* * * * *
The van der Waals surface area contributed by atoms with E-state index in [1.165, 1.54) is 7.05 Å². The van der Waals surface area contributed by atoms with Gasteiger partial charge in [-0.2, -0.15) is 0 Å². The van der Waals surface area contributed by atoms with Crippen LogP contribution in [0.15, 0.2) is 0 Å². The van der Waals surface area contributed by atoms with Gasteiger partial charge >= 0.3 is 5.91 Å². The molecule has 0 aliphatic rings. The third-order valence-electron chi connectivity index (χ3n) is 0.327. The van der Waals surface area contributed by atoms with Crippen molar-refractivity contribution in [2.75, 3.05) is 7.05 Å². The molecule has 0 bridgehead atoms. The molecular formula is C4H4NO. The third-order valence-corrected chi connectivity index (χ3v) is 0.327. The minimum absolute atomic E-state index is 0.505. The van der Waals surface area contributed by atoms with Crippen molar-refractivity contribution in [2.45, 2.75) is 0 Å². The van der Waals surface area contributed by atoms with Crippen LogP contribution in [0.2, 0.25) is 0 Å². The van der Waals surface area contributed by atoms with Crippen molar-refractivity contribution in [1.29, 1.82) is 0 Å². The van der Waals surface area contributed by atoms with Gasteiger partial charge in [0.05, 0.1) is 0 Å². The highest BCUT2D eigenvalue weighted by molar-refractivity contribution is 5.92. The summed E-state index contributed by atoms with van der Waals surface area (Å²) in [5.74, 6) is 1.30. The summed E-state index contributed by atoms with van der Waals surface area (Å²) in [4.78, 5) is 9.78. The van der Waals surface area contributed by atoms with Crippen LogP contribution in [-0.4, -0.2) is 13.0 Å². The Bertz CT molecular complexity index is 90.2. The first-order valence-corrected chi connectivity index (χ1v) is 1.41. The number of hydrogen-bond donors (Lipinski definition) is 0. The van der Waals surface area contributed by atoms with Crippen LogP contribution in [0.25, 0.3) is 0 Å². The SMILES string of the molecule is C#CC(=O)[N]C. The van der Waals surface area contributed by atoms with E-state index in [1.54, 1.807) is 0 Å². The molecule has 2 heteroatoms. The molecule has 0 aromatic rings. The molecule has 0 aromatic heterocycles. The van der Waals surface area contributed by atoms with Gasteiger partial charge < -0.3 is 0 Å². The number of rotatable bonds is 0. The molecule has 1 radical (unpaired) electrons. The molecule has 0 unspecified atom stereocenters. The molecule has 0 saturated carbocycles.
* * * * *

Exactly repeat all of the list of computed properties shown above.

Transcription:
The van der Waals surface area contributed by atoms with E-state index in [1.165, 1.54) is 7.05 Å². The van der Waals surface area contributed by atoms with Gasteiger partial charge in [-0.2, -0.15) is 0 Å². The van der Waals surface area contributed by atoms with Crippen LogP contribution in [0.15, 0.2) is 0 Å². The van der Waals surface area contributed by atoms with Gasteiger partial charge >= 0.3 is 5.91 Å². The molecule has 0 aliphatic rings. The third-order valence-electron chi connectivity index (χ3n) is 0.327. The van der Waals surface area contributed by atoms with Crippen molar-refractivity contribution in [2.75, 3.05) is 7.05 Å². The molecule has 0 bridgehead atoms. The molecular formula is C4H4NO. The third-order valence-corrected chi connectivity index (χ3v) is 0.327. The minimum absolute atomic E-state index is 0.505. The van der Waals surface area contributed by atoms with Crippen molar-refractivity contribution in [2.45, 2.75) is 0 Å². The van der Waals surface area contributed by atoms with Crippen LogP contribution in [0.2, 0.25) is 0 Å². The van der Waals surface area contributed by atoms with Crippen molar-refractivity contribution in [1.29, 1.82) is 0 Å². The van der Waals surface area contributed by atoms with Gasteiger partial charge in [0.05, 0.1) is 0 Å². The highest BCUT2D eigenvalue weighted by molar-refractivity contribution is 5.92. The summed E-state index contributed by atoms with van der Waals surface area (Å²) in [5.74, 6) is 1.30. The summed E-state index contributed by atoms with van der Waals surface area (Å²) in [4.78, 5) is 9.78. The van der Waals surface area contributed by atoms with Crippen LogP contribution in [-0.4, -0.2) is 13.0 Å². The Bertz CT molecular complexity index is 90.2. The first-order valence-corrected chi connectivity index (χ1v) is 1.41. The number of hydrogen-bond donors (Lipinski definition) is 0. The van der Waals surface area contributed by atoms with Crippen LogP contribution in [0.25, 0.3) is 0 Å². The SMILES string of the molecule is C#CC(=O)[N]C. The van der Waals surface area contributed by atoms with E-state index in [1.54, 1.807) is 0 Å². The molecule has 2 heteroatoms. The molecule has 0 aromatic rings. The molecule has 0 aromatic heterocycles. The van der Waals surface area contributed by atoms with Gasteiger partial charge < -0.3 is 0 Å². The number of rotatable bonds is 0. The molecule has 1 radical (unpaired) electrons. The molecule has 0 unspecified atom stereocenters. The molecule has 0 saturated carbocycles.